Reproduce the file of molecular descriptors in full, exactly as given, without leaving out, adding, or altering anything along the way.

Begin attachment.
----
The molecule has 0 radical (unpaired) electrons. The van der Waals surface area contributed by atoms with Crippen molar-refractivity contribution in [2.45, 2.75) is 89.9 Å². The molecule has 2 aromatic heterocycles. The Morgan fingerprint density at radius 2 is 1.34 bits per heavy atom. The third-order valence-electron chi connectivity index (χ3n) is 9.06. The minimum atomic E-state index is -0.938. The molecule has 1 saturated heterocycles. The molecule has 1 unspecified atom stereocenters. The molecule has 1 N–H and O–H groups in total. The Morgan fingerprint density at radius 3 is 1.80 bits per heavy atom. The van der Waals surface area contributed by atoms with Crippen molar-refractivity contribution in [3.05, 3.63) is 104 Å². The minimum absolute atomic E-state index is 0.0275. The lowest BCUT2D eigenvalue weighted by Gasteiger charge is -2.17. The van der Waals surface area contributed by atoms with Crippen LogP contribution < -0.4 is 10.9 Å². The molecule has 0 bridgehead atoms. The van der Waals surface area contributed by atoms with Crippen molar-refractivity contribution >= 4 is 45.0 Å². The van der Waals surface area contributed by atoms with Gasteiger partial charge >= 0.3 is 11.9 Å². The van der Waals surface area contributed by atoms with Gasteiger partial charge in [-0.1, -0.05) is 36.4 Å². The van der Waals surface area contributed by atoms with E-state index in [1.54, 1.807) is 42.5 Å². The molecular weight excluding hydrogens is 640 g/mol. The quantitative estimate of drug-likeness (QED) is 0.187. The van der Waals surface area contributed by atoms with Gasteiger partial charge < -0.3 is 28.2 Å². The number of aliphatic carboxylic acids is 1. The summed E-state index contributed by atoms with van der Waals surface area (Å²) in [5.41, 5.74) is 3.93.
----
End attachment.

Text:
The molecule has 0 radical (unpaired) electrons. The van der Waals surface area contributed by atoms with Crippen molar-refractivity contribution in [2.45, 2.75) is 89.9 Å². The molecule has 2 aromatic heterocycles. The Morgan fingerprint density at radius 2 is 1.34 bits per heavy atom. The third-order valence-electron chi connectivity index (χ3n) is 9.06. The minimum atomic E-state index is -0.938. The molecule has 1 saturated heterocycles. The molecule has 1 unspecified atom stereocenters. The molecule has 1 N–H and O–H groups in total. The Morgan fingerprint density at radius 3 is 1.80 bits per heavy atom. The van der Waals surface area contributed by atoms with Crippen molar-refractivity contribution in [3.05, 3.63) is 104 Å². The minimum absolute atomic E-state index is 0.0275. The lowest BCUT2D eigenvalue weighted by Gasteiger charge is -2.17. The van der Waals surface area contributed by atoms with Crippen LogP contribution < -0.4 is 10.9 Å². The molecule has 0 bridgehead atoms. The van der Waals surface area contributed by atoms with Crippen molar-refractivity contribution >= 4 is 45.0 Å². The van der Waals surface area contributed by atoms with Gasteiger partial charge >= 0.3 is 11.9 Å². The van der Waals surface area contributed by atoms with Gasteiger partial charge in [-0.1, -0.05) is 36.4 Å². The van der Waals surface area contributed by atoms with E-state index in [1.54, 1.807) is 42.5 Å². The molecular weight excluding hydrogens is 640 g/mol. The quantitative estimate of drug-likeness (QED) is 0.187. The van der Waals surface area contributed by atoms with Gasteiger partial charge < -0.3 is 28.2 Å². The number of aliphatic carboxylic acids is 1. The summed E-state index contributed by atoms with van der Waals surface area (Å²) in [5.41, 5.74) is 3.93.